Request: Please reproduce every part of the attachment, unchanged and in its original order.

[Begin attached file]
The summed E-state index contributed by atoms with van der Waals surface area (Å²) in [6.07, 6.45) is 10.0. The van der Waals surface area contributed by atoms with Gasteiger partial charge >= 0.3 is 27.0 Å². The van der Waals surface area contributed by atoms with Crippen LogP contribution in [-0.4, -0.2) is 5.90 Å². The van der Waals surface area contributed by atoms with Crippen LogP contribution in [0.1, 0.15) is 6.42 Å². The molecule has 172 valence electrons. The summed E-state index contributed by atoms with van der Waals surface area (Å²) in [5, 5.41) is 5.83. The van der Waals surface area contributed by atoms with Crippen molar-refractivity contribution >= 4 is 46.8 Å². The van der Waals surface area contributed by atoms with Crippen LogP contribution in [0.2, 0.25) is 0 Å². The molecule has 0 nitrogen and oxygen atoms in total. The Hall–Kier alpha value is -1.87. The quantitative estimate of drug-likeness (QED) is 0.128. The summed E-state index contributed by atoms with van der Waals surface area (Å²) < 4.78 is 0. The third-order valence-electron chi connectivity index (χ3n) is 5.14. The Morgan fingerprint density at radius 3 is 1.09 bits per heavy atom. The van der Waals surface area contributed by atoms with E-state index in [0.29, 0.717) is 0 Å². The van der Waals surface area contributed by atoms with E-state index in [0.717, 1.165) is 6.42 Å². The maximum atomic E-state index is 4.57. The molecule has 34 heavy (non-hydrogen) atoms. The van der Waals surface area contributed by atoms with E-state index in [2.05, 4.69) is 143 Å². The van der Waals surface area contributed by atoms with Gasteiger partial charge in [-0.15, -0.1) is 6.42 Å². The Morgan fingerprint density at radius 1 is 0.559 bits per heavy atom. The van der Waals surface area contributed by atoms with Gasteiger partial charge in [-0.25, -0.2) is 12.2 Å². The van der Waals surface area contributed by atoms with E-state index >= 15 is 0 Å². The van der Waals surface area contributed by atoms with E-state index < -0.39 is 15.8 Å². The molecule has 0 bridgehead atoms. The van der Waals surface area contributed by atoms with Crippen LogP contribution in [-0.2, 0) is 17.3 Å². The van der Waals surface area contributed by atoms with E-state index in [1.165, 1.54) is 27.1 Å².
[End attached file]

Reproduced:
The summed E-state index contributed by atoms with van der Waals surface area (Å²) in [6.07, 6.45) is 10.0. The van der Waals surface area contributed by atoms with Gasteiger partial charge >= 0.3 is 27.0 Å². The van der Waals surface area contributed by atoms with Crippen LogP contribution in [-0.4, -0.2) is 5.90 Å². The van der Waals surface area contributed by atoms with Crippen LogP contribution in [0.1, 0.15) is 6.42 Å². The molecule has 172 valence electrons. The summed E-state index contributed by atoms with van der Waals surface area (Å²) in [5, 5.41) is 5.83. The van der Waals surface area contributed by atoms with Crippen molar-refractivity contribution >= 4 is 46.8 Å². The van der Waals surface area contributed by atoms with Crippen LogP contribution in [0.2, 0.25) is 0 Å². The molecule has 0 nitrogen and oxygen atoms in total. The Hall–Kier alpha value is -1.87. The quantitative estimate of drug-likeness (QED) is 0.128. The summed E-state index contributed by atoms with van der Waals surface area (Å²) < 4.78 is 0. The third-order valence-electron chi connectivity index (χ3n) is 5.14. The Morgan fingerprint density at radius 3 is 1.09 bits per heavy atom. The van der Waals surface area contributed by atoms with E-state index in [0.29, 0.717) is 0 Å². The van der Waals surface area contributed by atoms with E-state index in [0.717, 1.165) is 6.42 Å². The maximum atomic E-state index is 4.57. The molecule has 34 heavy (non-hydrogen) atoms. The van der Waals surface area contributed by atoms with E-state index in [2.05, 4.69) is 143 Å². The van der Waals surface area contributed by atoms with Gasteiger partial charge in [-0.15, -0.1) is 6.42 Å². The Morgan fingerprint density at radius 1 is 0.559 bits per heavy atom. The van der Waals surface area contributed by atoms with Gasteiger partial charge in [-0.25, -0.2) is 12.2 Å². The van der Waals surface area contributed by atoms with E-state index >= 15 is 0 Å². The van der Waals surface area contributed by atoms with E-state index < -0.39 is 15.8 Å². The molecule has 0 bridgehead atoms. The van der Waals surface area contributed by atoms with Crippen LogP contribution in [-0.2, 0) is 17.3 Å². The van der Waals surface area contributed by atoms with E-state index in [1.165, 1.54) is 27.1 Å².